Overall PCE inflation rose in July

The Federal Reserve has warned for months that restoring rapid inflation to a normal pace is likely to be a difficult process, a fact underscored by new data on Thursday showing the closely watched measure of inflation rising again in July.

The personal consumption expenditures index rose 3.3 percent year-on-year through July, compared to 3 percent in the previous reading. While this is down from last summer’s peak of 7 per cent, it is still well above the 2 per cent growth rate targeted by the Fed.

Central bankers tend to closely monitor a measure of core inflation, which excludes volatile food and fuel prices to give a clearer idea of ​​the underlying price direction. This measure also rose, reaching 4.2% after 4.1% in the previous month.

Inflation is expected to slow later this year and into 2024, so Thursday’s report is more of a bump in the road than a reversal of recent progress towards cooler prices. But with inflation numbers soaring, Fed officials have been reluctant to declare victory.

Their caution was reinforced by other recent economic data, which showed that the economy is maintaining a surprising amount of momentum after a year and a half in which Fed policymakers raised interest rates. The Fed’s interest rate is now set at 5.25 to 5.5 percent, up from near zero in March 2022, which makes it more expensive to borrow to buy a house or car or to expand a business.

Despite this, the job market remained strong and consumers continued to shop. The employment report due out on Friday is expected to show that while businesses added fewer jobs in August, the unemployment rate remained very low at 3.5 percent. New consumption data released on Thursday showed that Americans continued to open their wallets: personal spending rose 0.8 percent in July from the previous month, more than economists had expected and at a solid pace. Even after adjusting for inflation, it increased by 0.6 percent, compared to 0.4 percent in the previous report.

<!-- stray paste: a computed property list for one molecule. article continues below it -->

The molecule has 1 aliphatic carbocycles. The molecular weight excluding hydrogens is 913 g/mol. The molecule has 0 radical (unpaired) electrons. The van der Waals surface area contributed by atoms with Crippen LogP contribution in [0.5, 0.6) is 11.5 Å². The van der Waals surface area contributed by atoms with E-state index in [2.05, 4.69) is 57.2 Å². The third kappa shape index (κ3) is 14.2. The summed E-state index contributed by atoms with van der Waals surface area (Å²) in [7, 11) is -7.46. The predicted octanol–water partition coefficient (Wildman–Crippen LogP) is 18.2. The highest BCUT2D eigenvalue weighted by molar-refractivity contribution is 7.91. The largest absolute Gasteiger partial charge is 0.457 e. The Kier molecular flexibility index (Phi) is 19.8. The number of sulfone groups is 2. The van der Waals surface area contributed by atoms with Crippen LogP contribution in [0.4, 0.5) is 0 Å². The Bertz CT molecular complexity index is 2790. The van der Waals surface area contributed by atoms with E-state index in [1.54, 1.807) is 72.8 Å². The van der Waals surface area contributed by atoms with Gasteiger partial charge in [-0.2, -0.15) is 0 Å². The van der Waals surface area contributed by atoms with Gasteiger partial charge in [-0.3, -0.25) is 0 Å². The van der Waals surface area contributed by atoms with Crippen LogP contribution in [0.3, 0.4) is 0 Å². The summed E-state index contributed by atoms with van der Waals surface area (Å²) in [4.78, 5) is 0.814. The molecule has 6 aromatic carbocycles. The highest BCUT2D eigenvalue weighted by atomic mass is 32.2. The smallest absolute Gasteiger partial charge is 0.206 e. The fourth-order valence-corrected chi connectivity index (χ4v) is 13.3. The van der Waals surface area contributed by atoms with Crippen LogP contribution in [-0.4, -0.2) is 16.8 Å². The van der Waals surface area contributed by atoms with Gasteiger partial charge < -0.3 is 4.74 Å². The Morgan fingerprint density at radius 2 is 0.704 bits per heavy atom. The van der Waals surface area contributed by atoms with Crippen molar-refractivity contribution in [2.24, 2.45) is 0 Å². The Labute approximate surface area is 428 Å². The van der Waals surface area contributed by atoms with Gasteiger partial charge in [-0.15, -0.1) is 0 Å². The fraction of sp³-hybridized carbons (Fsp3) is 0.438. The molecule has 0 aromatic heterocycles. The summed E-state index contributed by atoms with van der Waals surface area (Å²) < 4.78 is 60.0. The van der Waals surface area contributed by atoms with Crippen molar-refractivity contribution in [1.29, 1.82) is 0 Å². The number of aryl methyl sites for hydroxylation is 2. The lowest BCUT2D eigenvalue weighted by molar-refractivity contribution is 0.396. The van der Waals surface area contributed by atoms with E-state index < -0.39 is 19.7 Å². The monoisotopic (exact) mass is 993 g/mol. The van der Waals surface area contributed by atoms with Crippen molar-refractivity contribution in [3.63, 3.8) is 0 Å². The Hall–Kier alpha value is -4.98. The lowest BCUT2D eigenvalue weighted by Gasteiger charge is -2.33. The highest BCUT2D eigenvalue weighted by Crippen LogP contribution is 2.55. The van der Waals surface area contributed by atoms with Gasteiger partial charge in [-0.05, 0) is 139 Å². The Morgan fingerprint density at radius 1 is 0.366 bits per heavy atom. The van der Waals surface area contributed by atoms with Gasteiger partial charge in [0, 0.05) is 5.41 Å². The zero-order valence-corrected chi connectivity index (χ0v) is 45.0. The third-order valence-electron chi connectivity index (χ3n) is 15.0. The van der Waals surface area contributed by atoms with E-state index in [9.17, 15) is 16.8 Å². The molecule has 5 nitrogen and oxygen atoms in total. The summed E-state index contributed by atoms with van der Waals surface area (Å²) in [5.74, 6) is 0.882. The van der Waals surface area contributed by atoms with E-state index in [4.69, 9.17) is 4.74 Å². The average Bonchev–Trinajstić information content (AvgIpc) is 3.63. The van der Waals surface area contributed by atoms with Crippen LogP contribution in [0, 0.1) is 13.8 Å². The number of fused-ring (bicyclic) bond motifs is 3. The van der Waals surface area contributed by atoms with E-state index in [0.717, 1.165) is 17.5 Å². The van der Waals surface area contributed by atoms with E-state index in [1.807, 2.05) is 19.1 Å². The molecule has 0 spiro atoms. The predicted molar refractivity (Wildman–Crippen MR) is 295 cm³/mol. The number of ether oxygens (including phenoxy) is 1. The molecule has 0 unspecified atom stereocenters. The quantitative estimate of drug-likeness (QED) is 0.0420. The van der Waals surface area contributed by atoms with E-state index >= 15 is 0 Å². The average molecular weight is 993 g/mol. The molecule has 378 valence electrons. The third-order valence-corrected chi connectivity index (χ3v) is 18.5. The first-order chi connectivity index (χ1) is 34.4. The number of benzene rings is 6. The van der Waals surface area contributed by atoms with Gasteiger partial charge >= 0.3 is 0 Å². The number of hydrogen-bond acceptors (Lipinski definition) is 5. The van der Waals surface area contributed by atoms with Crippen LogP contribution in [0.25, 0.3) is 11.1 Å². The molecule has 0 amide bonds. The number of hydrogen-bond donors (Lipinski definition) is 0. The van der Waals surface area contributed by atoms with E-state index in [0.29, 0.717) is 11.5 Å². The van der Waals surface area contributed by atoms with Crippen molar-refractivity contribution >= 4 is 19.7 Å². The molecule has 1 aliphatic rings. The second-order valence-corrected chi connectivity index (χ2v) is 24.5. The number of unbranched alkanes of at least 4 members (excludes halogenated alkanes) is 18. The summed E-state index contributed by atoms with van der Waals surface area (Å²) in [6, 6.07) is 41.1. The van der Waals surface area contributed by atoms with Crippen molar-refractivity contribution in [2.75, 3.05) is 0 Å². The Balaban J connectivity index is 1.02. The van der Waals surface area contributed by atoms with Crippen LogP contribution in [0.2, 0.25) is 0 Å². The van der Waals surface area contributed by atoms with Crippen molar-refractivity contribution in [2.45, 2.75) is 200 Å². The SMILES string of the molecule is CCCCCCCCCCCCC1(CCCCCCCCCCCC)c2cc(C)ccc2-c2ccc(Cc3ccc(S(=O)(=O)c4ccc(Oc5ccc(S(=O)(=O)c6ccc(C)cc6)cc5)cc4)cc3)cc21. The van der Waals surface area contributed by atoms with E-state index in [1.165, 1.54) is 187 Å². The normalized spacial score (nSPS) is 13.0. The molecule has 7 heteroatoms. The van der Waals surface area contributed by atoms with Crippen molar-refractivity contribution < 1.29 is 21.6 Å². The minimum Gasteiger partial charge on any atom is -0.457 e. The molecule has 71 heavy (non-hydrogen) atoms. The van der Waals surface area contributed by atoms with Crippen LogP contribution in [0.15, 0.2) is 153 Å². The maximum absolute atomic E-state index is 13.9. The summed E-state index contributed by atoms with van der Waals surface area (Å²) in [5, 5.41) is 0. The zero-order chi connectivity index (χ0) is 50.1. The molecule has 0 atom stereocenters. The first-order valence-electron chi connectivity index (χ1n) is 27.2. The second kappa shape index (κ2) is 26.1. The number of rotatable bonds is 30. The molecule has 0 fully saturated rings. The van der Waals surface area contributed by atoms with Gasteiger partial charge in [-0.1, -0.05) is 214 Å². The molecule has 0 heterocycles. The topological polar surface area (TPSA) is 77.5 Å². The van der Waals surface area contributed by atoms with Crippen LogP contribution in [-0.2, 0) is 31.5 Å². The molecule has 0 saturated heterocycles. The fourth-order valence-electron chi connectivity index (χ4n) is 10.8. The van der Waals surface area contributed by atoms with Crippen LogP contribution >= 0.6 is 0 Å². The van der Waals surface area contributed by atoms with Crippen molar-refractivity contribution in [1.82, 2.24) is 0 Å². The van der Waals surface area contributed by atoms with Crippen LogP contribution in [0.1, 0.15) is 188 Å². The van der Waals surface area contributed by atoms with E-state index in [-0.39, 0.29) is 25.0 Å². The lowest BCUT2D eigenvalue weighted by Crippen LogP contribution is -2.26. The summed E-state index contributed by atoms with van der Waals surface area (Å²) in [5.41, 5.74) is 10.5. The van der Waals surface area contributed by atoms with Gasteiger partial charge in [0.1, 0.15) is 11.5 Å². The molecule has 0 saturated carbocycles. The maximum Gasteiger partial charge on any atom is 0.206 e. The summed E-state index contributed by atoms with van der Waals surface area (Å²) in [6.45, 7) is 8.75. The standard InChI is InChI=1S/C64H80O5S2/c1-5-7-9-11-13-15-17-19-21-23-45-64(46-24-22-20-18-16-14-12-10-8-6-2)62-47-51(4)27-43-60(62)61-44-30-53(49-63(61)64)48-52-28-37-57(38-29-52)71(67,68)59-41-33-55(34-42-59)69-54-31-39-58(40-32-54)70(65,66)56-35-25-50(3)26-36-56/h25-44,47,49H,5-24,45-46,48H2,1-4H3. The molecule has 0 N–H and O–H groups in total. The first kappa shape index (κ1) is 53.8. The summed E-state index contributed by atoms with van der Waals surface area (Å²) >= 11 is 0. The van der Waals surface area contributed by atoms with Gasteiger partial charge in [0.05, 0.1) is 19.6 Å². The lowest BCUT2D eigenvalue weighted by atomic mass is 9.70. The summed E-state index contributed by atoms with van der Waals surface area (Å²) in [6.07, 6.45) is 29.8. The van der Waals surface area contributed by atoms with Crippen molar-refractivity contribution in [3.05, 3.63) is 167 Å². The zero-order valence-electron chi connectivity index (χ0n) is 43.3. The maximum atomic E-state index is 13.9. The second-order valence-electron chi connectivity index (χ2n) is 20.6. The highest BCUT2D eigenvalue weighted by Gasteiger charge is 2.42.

The rise in PCE inflation was widely expected: various data points feeding into the figure, including the CPI inflation report, were released earlier in the month. However, this measure remains a focus on Wall Street and in policy circles because it is the measure the Fed uses to set its official inflation target.

Fed officials will be watching the data over the next few weeks as they consider what to do with interest rates at their meeting on September 20. Policymakers said the meeting was “live”, meaning they would either raise interest rates or keep them on hold, but several indicated that at this point they feel they can be patient in making a decision. moves.

“Given how far we’ve come, in upcoming meetings we will be in a position to proceed carefully as we assess incoming data, evolving expectations and risks,” Fed Chairman Jerome Powell said at a news conference. High level speech last week.

Many investors expect a final rate hike later this year, but not later – perhaps at the November central bank meeting. Even if the Fed does not raise borrowing costs in a few weeks, policymakers will release a new set of economic forecasts that will show whether and how much they expect to raise interest rates by the end of 2023 and into 2024.

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